Unfortunately, for these Newlyweds, their popularity may have already come at the cost of their marriage. Frankly, if they were willing to sell something as sacred and valuable as that, I would hardly be surprised that in the event that they divorced, we'd be seeing a few more books on the shelves, tabloid magazines in the check-out aisles with their faces still plastered on them, and *two* new reality TV shows: "Man on the Town: Nick Searches for Miss Right" and "The Bachelorette: A Jessica Simpson Special." =S

Monday, October 17, 2005

Testing......For What?

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My midterms begin this week. As such, I have begun the unenviable task of reviewing my notes in preparation for the multiple choice and short answer questions soon to come my way. I keep wishing that my other profs would take a cue from my one senior level class; this Ed Psych class has neither midterms nor final exams, only assignments worth a grand total of 100 marks.

You see, I have long suspected that the only thing exams really test are rote memory and test-taking abilities; the scores produced by such measures really only reflect one's short-term memory and ability to perform under pressure, rather than their understanding (and application) of the broader concepts that have been presented. How many times have I written multiple choice exams that required me to regurgitate some fact or figure from the text or the lecture? Too many to count. As well, I can think of several occasions (including next Monday) when I have had to label a diagram to prove my understanding of the key ideas.

What about the application of these concepts? What about actually thinking about the subject at hand rather than robotically spitting out facts? My Ed Psych class has got the right idea. Instead of reproducing the same concepts in short answer form, we are being asked to integrate these concepts with our current understandings and figure out ways of applying the knowledge to the "real world." God bless my Ed Psych prof, who seems to be the only instructor with enough perspective to understand that tests are not good indicators of learning.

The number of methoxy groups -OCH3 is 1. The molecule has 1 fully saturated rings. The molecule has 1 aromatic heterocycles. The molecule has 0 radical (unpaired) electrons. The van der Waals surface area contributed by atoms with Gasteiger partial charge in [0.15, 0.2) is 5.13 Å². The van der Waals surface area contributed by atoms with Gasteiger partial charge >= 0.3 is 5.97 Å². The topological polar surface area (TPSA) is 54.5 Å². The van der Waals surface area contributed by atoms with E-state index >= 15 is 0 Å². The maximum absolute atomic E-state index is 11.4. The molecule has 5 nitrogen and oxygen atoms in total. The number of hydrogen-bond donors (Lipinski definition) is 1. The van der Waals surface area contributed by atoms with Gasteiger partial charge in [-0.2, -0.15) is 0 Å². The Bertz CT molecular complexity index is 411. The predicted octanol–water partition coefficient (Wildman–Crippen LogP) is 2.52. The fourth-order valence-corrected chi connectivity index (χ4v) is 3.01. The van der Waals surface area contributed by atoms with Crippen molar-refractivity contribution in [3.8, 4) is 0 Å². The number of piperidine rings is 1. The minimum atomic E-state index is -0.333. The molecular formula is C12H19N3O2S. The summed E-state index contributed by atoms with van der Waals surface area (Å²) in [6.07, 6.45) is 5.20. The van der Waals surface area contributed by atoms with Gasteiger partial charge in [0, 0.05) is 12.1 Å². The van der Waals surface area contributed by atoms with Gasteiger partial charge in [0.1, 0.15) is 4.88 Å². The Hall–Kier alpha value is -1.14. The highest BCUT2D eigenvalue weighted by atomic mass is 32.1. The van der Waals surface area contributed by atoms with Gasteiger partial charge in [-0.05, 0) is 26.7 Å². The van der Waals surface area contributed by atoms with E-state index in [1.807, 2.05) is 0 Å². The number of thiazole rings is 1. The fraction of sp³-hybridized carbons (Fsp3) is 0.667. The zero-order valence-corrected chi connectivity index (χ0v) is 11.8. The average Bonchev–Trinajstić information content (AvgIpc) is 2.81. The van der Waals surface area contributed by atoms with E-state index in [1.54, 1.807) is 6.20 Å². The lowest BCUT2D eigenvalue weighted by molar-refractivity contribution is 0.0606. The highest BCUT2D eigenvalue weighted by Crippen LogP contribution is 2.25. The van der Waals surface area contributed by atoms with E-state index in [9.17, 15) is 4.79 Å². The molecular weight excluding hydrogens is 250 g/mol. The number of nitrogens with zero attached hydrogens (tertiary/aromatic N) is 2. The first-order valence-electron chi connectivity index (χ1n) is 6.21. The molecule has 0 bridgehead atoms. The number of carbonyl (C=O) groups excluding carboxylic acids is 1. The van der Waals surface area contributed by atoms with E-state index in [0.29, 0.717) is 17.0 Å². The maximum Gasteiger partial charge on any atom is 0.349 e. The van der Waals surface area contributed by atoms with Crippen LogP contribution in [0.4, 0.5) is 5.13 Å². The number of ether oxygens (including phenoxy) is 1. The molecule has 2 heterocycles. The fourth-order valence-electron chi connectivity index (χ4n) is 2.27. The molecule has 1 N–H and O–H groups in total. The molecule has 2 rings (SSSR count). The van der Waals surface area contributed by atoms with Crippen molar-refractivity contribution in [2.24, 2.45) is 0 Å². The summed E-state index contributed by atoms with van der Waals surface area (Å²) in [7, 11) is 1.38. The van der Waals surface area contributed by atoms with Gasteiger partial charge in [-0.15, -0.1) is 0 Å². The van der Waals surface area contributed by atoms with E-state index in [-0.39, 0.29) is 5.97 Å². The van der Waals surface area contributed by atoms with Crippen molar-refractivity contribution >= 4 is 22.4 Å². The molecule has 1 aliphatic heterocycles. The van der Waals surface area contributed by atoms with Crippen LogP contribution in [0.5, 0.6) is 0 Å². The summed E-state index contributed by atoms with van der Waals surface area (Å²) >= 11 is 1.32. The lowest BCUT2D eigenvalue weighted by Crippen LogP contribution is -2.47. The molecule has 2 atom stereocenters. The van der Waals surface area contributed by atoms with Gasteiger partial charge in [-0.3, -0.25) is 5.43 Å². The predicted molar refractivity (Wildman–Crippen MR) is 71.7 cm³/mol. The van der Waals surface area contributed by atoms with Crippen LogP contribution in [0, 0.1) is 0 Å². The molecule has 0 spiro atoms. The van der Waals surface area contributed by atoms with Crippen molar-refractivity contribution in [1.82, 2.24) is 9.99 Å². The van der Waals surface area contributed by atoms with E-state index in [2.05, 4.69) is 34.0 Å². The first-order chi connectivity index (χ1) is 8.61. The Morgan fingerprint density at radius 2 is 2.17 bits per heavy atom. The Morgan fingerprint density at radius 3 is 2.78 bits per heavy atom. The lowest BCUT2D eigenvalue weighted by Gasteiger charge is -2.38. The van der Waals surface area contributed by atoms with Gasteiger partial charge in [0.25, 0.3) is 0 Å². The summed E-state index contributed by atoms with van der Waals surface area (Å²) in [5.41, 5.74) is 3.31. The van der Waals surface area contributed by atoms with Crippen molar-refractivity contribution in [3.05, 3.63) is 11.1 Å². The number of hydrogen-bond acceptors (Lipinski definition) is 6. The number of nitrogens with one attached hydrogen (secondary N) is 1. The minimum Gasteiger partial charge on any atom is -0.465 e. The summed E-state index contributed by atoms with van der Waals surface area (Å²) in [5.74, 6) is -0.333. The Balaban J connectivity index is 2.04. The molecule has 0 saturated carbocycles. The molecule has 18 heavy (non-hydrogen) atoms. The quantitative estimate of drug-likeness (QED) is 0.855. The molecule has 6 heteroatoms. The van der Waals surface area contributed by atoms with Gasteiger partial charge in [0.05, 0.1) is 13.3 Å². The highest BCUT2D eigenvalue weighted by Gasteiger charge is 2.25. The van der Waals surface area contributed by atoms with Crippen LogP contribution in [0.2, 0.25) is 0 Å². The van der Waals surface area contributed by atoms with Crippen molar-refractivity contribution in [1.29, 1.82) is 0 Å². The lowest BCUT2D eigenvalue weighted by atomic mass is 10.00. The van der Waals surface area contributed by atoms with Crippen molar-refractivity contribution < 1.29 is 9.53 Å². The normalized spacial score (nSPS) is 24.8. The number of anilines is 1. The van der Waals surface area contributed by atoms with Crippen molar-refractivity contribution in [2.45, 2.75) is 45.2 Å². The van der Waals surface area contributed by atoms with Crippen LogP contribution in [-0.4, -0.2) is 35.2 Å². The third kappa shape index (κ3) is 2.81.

I hope that when I eventually become a teacher, my students will be able to demonstrate their understanding without filling out bubbles or circling A, B, C, or D. I hope that the classroom of the future will figure out new methods to measure how students have synthesized their learning in creative and relevant ways.

In the meantime, though, *I* will be testing my somewhat rusty rote memory (and my nerves!) when I sit down to write my midterms. As I head back to my books in an attempt to remember all the little facts and labels that I will need to retrieve from my mental storage over the next two weeks, won't you say a little prayer for me? It will be much appreciated, thanks.

Wednesday, October 12, 2005

Good Times

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When I was a kid, I never used to understand how people could just sit around all night and talk. Fun, as I understood it, involved a lot more action.

I have since revised my position on this, and tonight was one of those nights that reinforced my belief that sitting around and talking can be a great time. Tonight our "couples group" (as we fondly call it) met again for fellowship; we meet every Wednesday and study the Bible together. My hubby and I hosted the shin-dig for the night, and even though we were supposed to start on the "study" aspect of the evening promptly at 7:30, we didn't actually get around to starting until closer to 8:30. The reason? We were sitting around (or in some cases, standing around) talking!